This article originally appeared in the 7.25.13 issue of Metroland
The digital revolution changed everything about the business
of music. Suddenly, anybody with time
and a little patience can record something and present it to the world. Like for free. That’s pretty staggering. Why, back when I was your age, we had to pay
good money to play instruments and sing into a big tape machine, to get a stinky
factory to make records out of oil, and then we had lug the oily records through
the dark forest to record shops, hoping that someone, anyone, would notice and
buy them. Then we’d clean the road. With our tongues. You tell kids this stuff these days they
don’t believe you.
much simpler now! You make music and stick
it online. Voila! And if you’re the
listener, damn! All the music that’s
ever been recorded is a keystroke away.
The “celestial jukebox”! Boom,
it’s a new world, and it’s so shiny and as clean, as Miles Davis used to say,
as a broke-dick dog. Whatever that
fast, kemosabe. Music flies through the
air from somewhere and goes into your ears, but copyright law says all that
music “belongs” to somebody, and that somebody’s gotta get paid. But how?
And how much? To who? And for what?
obscenely complicated because of (1) inertia borne from historical precedents
that are no longer relevant (like issues involving player piano rolls
, fer chrissakes), (2) insane laws fed to
Congress by Big Media companies (served up with monstrous campaign
contributions), (3) antiquated court decisions by clueless judges, (4) administrative
rulings by stacked tribunals, (5) negotiated settlements by huge companies that
don’t care one bit about fairness, only the quarterly earnings call, and (6) the
screaming advances in technology that have left the law gasping in the dust. Copyright law, and particularly how it
affects digital music, is a friggin’ mess.
And we’re seeing the detritus of that mess playing out before our eyes.
Thom Yorke of Radiohead caused a stir by yanking some of his non-Radiohead work
off of Spotify. His main complaint was that
plays of indy recordings weren’t getting paid as much as major label recordings.
It’s certainly admirable that someone of
Yorke’s stature takes a principled stand for the little guy. But the Spotify problem, if it is a problem,
is buried deep in the deals Spotify had to make to become viable. In order to get permission to distribute the
deep catalogs of the major labels, Spotify apparently had to dole out equity in
itself and promise guaranteed levels of revenue to the majors. And I’m guessing many of these deals are
confidential, resulting in the maddening lack of transparency in Spotify’s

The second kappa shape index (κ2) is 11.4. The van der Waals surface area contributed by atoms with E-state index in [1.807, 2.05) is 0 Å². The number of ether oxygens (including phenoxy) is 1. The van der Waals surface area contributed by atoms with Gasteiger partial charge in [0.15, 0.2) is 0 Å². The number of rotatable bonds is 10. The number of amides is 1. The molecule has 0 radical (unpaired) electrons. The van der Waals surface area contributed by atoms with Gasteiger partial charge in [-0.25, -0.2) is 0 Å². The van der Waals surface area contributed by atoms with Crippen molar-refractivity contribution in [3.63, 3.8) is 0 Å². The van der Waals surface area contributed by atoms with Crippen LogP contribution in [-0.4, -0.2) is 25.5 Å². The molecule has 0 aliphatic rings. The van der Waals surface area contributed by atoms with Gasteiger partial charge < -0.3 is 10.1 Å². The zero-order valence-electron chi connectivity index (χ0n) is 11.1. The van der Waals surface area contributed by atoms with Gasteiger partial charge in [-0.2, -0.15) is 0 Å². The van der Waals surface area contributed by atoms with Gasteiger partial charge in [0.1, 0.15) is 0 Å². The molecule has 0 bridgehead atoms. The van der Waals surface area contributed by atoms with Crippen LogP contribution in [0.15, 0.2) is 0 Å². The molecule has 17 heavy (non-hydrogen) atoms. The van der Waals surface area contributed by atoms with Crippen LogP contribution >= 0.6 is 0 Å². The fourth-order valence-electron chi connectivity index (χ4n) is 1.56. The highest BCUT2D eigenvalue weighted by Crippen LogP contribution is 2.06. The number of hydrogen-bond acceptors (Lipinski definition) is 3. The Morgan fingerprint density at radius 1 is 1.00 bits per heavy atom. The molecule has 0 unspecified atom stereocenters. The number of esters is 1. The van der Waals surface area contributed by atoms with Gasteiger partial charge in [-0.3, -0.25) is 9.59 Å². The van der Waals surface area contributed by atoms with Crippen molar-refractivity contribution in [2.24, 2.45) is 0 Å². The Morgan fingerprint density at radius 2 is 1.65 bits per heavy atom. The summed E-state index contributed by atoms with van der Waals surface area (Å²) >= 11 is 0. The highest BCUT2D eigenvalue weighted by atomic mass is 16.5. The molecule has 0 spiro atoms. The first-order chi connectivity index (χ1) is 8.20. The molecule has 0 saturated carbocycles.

royalty calculations that many are complaining about.
there’s the basic question that we’ve asked here before: Is paying major labels higher rates
unfair? Why? Who said all music has to be priced the same?
awake? Me neither. Hold on. It gets worse.
this week, chanteuse Aimee Mann sued a company called MediaNet for copyright
infringement. MediaNet is a little-known
company that maintains a massive digital music library-for-hire that’s used by
any number of other companies. Like if
you wanted to start your own iTunes, you could create your own digital storefront
and have MediaNet do all the backend work.
I get mail
from MediaNet and its partner Music Reports from time to time, telling me that
they’re requesting a license or asking me to verify some information about my
old band. I get emails from them, too; here’s
one about $2.45 in streaming royalties from Amazon Cloud. They’ve also paid us money through CD Baby, our
main digital aggregator. Once they sent
me a check in the mail for $0.01, which was hysterical because the stamp
cost forty-two cents. Know what? I really don’t know what the hell they’re
doing with our music. And I do this shit for a living
is, to maintain a catalogue for all these uses, MediaNet needs a pile of
licenses and permissions from both the songwriters and the owners of the recordings. And these licenses and permissions vary depending
on whether they’re for permanent downloads, temporary downloads, interactive
streams (where you choose specific songs like with Spotify), non-interactive
streams (where you don’t, like with internet radio or Pandora), how big your
audience is, what country you’re in, etc. and so on. Keeping it straight has to be a
lawsuit a few years ago, somebody testified that something like 23% of
MediaNet’s catalog was unlicensed. It
appears that a lot of the license notices they send out, like the stuff I get
in the mail, are legally invalid for a variety of technical reasons.
lawsuit alleges that she revoked a bunch of her licenses to MediaNet years ago
and they kept selling her music, illegally.
She’s probably right. But given
the labyrinthine mess the law’s created, this isn’t surprising, it’s
inevitable. Time to change the law.
Paul C Rapp is an
attorney and semi-retired recording musician who would like the law to change
so he can retire, and sit back and watch the big-ass royalty checks roll in.